David, a New York social worker, eventually voiced his misgivings about his brother to authorities.

On Tuesday, David Kaczynski’s lawyer, Anthony Bisceglie, said his client would have no comment on his brother’s indictment. But earlier, David Kaczynski told the Washington Post that “my primary interest, all along, was to protect lives.”


David, along with his mother, Wanda Kaczynski, have voiced the hope that if Theodore Kaczynski is convicted, mental illness will serve as his defense to avoid the death penalty.

Over the years, the former college professor had become increasingly isolated from his family, who sent him $17,000--money that investigators believe allowed Kaczynski to finance his series of bombings, according to a lengthy affidavit made public last week and used to obtain a warrant to search his cabin.

Even before they surrounded his tiny, faded red cabin, investigators believed that Theodore Kaczynski was responsible for the bombing spree that killed three people and injured 23 others, carefully crafting homemade pipe bombs, usually in finely whittled wooden containers but also in such ordinary-looking packages as a Phillies cigar box or a book.

Almost from the start of the bombing spree, authorities were baffled that the terrorist used the monogram “FC.” It was first noticed on a piece of a bomb hidden inside a novel mailed to Percy Wood, then president of United Airlines. While the bomber, in letters, said the initials stood for Freedom Club, the FBI believed that FC was really a single male.

The FBI dubbed the suspect the Unabomber because his early targets were universities and airlines.

On Tuesday, in announcing the indictment, U.S. Magistrate Judge John F. Moulds said the case was being brought against Kaczynski, “also known as FC.” Moulds issued a warrant for Kaczynski and said there would be no bail.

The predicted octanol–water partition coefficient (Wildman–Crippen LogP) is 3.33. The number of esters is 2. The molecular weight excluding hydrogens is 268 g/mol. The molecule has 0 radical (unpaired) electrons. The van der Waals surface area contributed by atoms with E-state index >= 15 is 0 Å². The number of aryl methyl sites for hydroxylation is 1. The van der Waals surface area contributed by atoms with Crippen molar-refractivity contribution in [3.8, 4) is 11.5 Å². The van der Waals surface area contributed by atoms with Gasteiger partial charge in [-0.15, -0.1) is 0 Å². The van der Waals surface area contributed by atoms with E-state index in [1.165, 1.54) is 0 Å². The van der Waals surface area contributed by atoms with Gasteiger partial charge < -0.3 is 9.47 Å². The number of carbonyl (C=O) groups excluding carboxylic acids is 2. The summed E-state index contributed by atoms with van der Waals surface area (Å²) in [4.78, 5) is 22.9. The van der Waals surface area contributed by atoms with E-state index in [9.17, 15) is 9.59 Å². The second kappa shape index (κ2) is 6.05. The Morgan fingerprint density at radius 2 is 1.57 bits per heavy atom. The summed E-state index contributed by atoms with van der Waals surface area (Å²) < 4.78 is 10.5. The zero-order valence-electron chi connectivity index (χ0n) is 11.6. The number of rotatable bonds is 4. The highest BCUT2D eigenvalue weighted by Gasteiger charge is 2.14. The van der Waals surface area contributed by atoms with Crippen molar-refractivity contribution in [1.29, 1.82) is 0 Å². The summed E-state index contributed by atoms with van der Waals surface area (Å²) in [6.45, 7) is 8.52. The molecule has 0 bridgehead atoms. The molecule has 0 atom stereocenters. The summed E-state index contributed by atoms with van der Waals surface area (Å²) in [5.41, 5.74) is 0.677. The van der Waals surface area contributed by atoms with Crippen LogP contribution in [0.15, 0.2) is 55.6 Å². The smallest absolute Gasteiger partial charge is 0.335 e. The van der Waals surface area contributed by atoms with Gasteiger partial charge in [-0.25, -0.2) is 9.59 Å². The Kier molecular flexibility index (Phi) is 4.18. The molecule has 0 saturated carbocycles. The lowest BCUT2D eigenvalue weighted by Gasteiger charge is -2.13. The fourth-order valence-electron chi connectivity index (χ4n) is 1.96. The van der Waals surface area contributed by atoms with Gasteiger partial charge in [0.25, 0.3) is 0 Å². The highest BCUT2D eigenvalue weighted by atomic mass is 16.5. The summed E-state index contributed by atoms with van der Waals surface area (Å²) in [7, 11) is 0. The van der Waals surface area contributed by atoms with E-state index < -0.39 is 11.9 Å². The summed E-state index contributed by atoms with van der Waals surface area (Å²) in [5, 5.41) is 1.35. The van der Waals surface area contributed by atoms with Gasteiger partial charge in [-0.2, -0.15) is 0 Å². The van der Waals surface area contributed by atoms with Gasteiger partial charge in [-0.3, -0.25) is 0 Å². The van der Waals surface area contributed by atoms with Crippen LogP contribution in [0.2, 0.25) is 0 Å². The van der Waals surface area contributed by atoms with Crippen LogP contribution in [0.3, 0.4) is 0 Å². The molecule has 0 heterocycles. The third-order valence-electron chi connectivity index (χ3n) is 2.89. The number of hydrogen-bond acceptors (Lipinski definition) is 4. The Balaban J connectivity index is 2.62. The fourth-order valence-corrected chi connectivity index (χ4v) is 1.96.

Kaczynski is not charged with murder because there is no general charge of murder in federal law. Murder is a federal crime only under special circumstances, such as when the slaying takes place on a federal reservation or in connection with certain narcotics and organized crime offenses.

But the indictment handed up Tuesday allows for capital punishment. A decision whether to seek the death penalty will be made by Atty. Gen. Janet Reno.

On Tuesday, the Justice Department issued a five-page statement accompanying the indictment, apparently keeping it low-key because of sensitivity about the death penalty as well as pretrial publicity.

“These charges,” Reno said, “are the result of a multi-agency investigation by the UNABOM Task Force into a series of bombings that occurred across the United States beginning in 1978.”

The task force, based in San Francisco, is made up of agents from the FBI, Postal Inspection Service, U.S. Treasury’s Bureau of Alcohol, Tobacco and Firearms, and other agencies.

Reno’s unusually bland statement contrasted with her pledge to seek the death penalty in the Oklahoma City bombing case even before any indictments were returned. President Clinton had made the same pledge.


Defense attorneys later challenged Reno’s outspokenness and tried to sue to block the government from seeking the death penalty.